A Mother Speaks
Hackney Empire Studio
Knife crime is still a recurrent headline in our news. Last year it was gun crime, but either way it is a blight that is claiming young people's lives. The return of this one-woman play to Hackney, premiered there at the beginning of this year, sadly is still timely. As the protagonist here reminds us, we are so familiar with the flowers tied to the railings that we start to ignore their reminder of the tragedies they mark.
A woman in a white dressing gown is sitting on a bed thinking as the audience assembles. She is Mrs Morris, played by the dramatist herself. She laughs as the lights go down and begins to tell us about the day when she was so big-bellied and was rushed off to hospital to give baby Gavin birth -- for the third time, there had already been two false alarms. It is that sort of detail that gives this work its authenticity, along with touches such as ringing her mother at four in the morning to ask what do do about a crying baby (and then denying that she has gone and picked it up). Judd Batchelor's playing of this scene in particular is so real that it manages to overcome the awkward framing with which the play at first alternates between narrative from the bed and played out episodes elsewhere.
Susie McKenna's production begins with Mrs Morris sharing her story with us, scenes are played to other characters whose presence the actress makes us imagine and mobile phone calls are used as a device to suggest other dialogue - more justifiably here than in some recent plays where too often used to feed information without the effort of constructing a real scene. There are snapshot moments from early schooldays, teenage untidyness and growing into manhood. A father encourages his son to stand up for himself (a glimpse of a macho attitude of being 'the big man' that encourages violence), a mother seems so close to her son that, on discovering a used condom in his bedroom, she can question him about his sexual experience. Then come the gunshots out of nowhere and little Gavin, the child she has nurtured with her love, is dead at only seventeen.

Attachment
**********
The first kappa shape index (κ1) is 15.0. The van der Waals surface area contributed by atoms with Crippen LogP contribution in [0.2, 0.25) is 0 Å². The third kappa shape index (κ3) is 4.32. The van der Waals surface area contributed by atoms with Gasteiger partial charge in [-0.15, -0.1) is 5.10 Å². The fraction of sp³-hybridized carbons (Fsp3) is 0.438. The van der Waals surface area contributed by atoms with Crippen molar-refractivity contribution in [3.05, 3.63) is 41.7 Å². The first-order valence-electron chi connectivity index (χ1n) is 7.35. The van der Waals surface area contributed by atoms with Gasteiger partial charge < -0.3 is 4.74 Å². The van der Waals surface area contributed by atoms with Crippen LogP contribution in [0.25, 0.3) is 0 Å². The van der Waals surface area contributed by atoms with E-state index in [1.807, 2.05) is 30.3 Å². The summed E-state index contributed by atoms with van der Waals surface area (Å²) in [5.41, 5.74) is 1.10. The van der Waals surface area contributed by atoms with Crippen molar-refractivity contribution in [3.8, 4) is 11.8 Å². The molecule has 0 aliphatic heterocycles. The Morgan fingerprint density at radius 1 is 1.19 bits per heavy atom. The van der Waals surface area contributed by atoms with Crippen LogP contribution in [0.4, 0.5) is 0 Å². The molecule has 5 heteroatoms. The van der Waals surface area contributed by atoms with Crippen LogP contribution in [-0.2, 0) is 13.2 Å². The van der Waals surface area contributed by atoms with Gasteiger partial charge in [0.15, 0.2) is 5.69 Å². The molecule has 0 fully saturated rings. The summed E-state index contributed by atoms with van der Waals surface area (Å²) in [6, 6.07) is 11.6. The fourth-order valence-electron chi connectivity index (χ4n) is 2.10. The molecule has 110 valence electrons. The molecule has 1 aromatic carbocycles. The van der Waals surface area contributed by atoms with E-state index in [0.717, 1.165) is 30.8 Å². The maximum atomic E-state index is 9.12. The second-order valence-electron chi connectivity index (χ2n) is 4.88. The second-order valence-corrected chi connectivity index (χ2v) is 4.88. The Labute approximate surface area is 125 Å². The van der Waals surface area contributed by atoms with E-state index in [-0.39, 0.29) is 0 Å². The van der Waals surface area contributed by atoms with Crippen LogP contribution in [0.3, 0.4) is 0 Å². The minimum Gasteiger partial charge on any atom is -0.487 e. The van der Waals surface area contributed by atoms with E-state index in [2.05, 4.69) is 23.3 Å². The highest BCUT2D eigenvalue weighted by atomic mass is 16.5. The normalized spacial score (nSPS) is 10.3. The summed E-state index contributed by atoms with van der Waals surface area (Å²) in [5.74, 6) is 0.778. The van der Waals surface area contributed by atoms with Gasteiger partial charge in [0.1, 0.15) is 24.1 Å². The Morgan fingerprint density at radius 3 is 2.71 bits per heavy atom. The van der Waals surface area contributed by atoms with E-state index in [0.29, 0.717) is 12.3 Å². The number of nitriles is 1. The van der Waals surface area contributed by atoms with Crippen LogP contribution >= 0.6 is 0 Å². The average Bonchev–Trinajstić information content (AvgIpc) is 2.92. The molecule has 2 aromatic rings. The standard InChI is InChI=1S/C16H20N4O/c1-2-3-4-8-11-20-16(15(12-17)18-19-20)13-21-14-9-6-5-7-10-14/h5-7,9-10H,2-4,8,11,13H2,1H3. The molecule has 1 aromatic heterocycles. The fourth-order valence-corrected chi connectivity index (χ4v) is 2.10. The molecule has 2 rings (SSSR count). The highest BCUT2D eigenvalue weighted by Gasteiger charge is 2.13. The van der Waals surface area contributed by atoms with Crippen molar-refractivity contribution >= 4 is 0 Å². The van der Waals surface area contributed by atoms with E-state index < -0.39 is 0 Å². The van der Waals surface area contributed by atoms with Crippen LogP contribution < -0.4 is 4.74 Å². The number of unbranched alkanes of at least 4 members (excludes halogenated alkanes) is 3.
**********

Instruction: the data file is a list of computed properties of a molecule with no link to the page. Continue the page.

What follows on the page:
I would have liked the playing to have maintained more contact with the audience while sharing those experiences that might seem common to us all. When the action moves into experience which we cannot share this would have made the transition more powerful.
Miss Batchelor does not just gives a picture of a young life suddenly ended. She raises questions of response and justice. How would you react if this happened to your child? A short non-chronological scene placed earlier gives us a hint of the action Mrs Morris took, action which makes the play shift into a different, darker mode as what began as a warm and amusing narrative begins to take on the dimensions of Greek tragedy.
Miss Batchelor gives a sincere and strongly felt performance that concentrates on the moment, enabling the actress to overcome the episodic sketchiness of her writing. She is aided by Kate Bannister and Karl Swinyard's economical but skilful design which suggests different domestic locations that help us picture the growing Gavin and support her in creating the sense of him being present.
Until 5th October 2008
Reviewer: Howard Loxton